Columbia and NYU also have major efforts underway to foster entrepreneurship as a respectable and obtainable profession. Last year more Columbia MBAs said they wanted to peruse a career in entrepreneurship than wanted to pursue a career on Wall Street!
The Yale event was a microcosm of why Americans should continue to be optimistic about entrepreneurship. Our risk-taking culture, critical mass of self-made-entrepreneurs, and acceptance of failure virtually guarantee a steady stream of innovation. Although many young companies will fail, others will go on to improve the world while simultaneously creating thousands of new jobs.
Unfortunately, the innovation coming out of Yale and all other universities is threatened by the current state of the American IPO. Mid-stage funding is critical to both timely returns for early stage risk capital and, more importantly, scaling innovative businesses. As I have said before, we are seriously lacking “Ten Million Dollar IPOs.” Tech IPO's will move offshore if America does not remedy its mid-stage capital markets.Der Spiegel agrees, and further argues about the risk and expense of listing in the United States:
With expensive accounting rules, an increased threat of litigation and hundreds of millions of dollars in fines for some firms, the once prestigious New York Stock Exchange and other American markets have become unattractive to companies. Daimler and Deutsche Telekom have fled this year and the few remaining are likely to follow.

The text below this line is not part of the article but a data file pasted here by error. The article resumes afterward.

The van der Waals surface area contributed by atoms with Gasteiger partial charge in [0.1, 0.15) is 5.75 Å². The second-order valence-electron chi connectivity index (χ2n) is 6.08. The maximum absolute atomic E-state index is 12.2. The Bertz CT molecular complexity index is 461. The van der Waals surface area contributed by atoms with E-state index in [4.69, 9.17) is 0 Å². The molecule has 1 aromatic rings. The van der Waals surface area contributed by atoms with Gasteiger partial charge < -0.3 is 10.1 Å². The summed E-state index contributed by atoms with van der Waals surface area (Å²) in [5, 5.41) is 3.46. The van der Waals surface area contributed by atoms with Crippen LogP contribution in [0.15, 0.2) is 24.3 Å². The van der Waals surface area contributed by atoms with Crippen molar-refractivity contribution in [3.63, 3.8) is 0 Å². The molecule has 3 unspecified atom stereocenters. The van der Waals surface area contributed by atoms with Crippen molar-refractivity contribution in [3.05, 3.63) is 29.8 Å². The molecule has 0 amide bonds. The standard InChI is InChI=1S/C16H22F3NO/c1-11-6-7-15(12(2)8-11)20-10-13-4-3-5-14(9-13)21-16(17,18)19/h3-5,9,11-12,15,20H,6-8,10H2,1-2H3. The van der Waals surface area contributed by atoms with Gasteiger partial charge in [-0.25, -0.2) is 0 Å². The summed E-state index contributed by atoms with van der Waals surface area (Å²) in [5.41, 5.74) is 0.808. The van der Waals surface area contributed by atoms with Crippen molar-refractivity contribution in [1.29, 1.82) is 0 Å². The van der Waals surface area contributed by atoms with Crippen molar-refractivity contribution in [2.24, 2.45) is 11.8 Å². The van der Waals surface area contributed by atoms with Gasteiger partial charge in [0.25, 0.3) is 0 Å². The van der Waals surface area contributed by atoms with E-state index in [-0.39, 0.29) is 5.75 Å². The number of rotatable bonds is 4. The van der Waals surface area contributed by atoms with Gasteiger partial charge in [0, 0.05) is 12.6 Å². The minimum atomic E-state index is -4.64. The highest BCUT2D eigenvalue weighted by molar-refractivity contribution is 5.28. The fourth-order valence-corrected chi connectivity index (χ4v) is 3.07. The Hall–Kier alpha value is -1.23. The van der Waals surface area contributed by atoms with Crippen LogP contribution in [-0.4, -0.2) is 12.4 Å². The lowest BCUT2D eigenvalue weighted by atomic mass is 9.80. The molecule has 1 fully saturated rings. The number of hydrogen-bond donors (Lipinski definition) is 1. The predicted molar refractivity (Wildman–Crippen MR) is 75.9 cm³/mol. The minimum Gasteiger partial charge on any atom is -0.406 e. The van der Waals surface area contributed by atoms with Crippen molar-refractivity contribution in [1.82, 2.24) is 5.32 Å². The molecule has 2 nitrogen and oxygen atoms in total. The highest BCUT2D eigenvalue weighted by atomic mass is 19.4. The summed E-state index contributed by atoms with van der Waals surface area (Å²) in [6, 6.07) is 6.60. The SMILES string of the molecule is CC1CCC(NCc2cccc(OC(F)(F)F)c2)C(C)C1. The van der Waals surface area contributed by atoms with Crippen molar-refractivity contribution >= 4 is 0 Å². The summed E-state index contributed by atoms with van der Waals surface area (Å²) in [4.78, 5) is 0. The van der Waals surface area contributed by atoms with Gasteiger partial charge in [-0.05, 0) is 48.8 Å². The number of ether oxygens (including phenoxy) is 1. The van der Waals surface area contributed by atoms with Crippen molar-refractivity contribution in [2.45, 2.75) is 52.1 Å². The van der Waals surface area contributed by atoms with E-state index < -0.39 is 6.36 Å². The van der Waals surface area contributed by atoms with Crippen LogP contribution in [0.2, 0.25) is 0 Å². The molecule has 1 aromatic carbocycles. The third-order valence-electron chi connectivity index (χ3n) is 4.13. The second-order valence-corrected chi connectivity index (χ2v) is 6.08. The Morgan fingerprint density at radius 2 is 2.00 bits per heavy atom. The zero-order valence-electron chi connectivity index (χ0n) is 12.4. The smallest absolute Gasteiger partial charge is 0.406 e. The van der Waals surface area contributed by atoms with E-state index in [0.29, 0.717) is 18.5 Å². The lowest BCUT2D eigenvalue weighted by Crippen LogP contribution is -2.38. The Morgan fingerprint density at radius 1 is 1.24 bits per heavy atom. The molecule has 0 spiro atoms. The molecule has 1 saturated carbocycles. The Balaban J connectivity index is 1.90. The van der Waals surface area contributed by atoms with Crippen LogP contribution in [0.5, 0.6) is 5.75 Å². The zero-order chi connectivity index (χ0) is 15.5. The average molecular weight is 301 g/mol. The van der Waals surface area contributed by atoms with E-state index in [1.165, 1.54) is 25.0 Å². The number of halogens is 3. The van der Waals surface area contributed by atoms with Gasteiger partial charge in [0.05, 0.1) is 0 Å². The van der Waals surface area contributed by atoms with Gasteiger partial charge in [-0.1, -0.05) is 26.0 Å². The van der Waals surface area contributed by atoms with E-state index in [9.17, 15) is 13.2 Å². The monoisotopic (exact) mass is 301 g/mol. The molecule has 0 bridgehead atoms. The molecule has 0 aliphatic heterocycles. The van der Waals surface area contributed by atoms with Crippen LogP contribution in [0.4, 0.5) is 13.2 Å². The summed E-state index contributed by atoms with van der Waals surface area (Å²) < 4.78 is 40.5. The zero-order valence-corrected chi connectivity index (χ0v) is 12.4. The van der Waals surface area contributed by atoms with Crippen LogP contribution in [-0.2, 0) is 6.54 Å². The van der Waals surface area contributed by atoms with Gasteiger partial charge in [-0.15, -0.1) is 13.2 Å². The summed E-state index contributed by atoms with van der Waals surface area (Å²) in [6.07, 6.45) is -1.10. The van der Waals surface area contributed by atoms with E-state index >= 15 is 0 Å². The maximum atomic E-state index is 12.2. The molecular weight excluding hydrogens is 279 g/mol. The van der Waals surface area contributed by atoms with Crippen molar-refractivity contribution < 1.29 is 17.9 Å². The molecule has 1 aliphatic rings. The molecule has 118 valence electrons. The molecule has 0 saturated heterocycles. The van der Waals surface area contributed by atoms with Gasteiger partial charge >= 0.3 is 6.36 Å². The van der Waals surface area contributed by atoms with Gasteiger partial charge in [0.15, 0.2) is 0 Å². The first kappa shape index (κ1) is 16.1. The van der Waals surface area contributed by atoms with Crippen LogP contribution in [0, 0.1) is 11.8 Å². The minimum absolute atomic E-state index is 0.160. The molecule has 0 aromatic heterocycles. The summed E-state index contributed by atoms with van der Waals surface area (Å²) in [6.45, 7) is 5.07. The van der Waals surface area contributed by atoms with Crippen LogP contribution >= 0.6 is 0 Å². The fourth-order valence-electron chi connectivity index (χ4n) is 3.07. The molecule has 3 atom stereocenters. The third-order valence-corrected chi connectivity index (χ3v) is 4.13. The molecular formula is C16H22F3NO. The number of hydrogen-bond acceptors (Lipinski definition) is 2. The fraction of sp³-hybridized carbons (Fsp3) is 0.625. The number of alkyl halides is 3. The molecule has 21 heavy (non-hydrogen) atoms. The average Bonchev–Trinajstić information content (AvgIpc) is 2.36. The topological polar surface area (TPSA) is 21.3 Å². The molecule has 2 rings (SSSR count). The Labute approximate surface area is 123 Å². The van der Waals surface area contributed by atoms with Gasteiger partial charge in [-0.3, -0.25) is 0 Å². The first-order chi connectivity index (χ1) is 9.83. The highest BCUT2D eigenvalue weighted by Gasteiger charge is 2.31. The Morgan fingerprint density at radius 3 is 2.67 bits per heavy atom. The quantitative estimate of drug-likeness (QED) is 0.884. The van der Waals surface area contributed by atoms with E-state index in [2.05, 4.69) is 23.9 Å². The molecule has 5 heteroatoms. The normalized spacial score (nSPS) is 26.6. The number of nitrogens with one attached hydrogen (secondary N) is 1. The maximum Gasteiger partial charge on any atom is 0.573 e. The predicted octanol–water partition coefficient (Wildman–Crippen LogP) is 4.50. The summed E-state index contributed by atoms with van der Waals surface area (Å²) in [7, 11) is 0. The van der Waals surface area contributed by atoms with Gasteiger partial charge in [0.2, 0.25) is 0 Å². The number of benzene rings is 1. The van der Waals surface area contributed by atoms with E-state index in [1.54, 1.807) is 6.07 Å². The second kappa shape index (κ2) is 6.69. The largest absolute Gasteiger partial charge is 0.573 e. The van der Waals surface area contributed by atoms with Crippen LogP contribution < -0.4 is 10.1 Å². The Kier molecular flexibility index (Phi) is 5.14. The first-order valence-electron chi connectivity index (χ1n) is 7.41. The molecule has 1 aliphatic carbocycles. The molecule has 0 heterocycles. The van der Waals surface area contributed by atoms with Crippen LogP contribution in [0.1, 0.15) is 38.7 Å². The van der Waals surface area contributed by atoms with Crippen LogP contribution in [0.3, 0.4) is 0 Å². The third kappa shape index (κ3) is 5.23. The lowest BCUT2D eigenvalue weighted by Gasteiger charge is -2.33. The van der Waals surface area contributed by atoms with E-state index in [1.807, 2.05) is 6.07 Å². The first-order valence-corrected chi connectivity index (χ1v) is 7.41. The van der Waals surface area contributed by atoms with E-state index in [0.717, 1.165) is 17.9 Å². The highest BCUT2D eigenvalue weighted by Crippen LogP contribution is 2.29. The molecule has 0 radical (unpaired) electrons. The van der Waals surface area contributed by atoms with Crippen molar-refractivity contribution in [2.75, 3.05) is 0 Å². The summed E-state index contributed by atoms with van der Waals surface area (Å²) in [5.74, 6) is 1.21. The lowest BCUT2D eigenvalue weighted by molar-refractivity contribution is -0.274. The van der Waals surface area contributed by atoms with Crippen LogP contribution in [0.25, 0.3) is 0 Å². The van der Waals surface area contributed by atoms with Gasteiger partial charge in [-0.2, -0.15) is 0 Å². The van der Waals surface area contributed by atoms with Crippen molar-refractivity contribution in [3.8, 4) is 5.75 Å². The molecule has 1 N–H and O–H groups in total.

It looks as if American Entrepreneurs, Angels and VCs need to start familiarizing themselves with the “non-NASDAQ” IPO process in order to scales and remain competitive. Some already have. This week Sequoia-backed SKS Microfinance will raise over $350,000,000 in an IPO on the National Stock Exchange of India and the Bombay Stock Exchange.
A changing of the Guard - This is not the 80s or 90s
Recently, New York has passed Boston as the number two city on the planet for creating and launching technology start-ups (both take a back seat to Silicon Valley). But New York could be losing its dominance in facilitating mid-stage capital.In the 80s and 90s, technology companies from all over the world turned to New York and US investors to fund their mid stage growth. Wouldn't it be ironic if future US entrepreneurs turned their back on Wall Street to fund their mid-stage capital needs?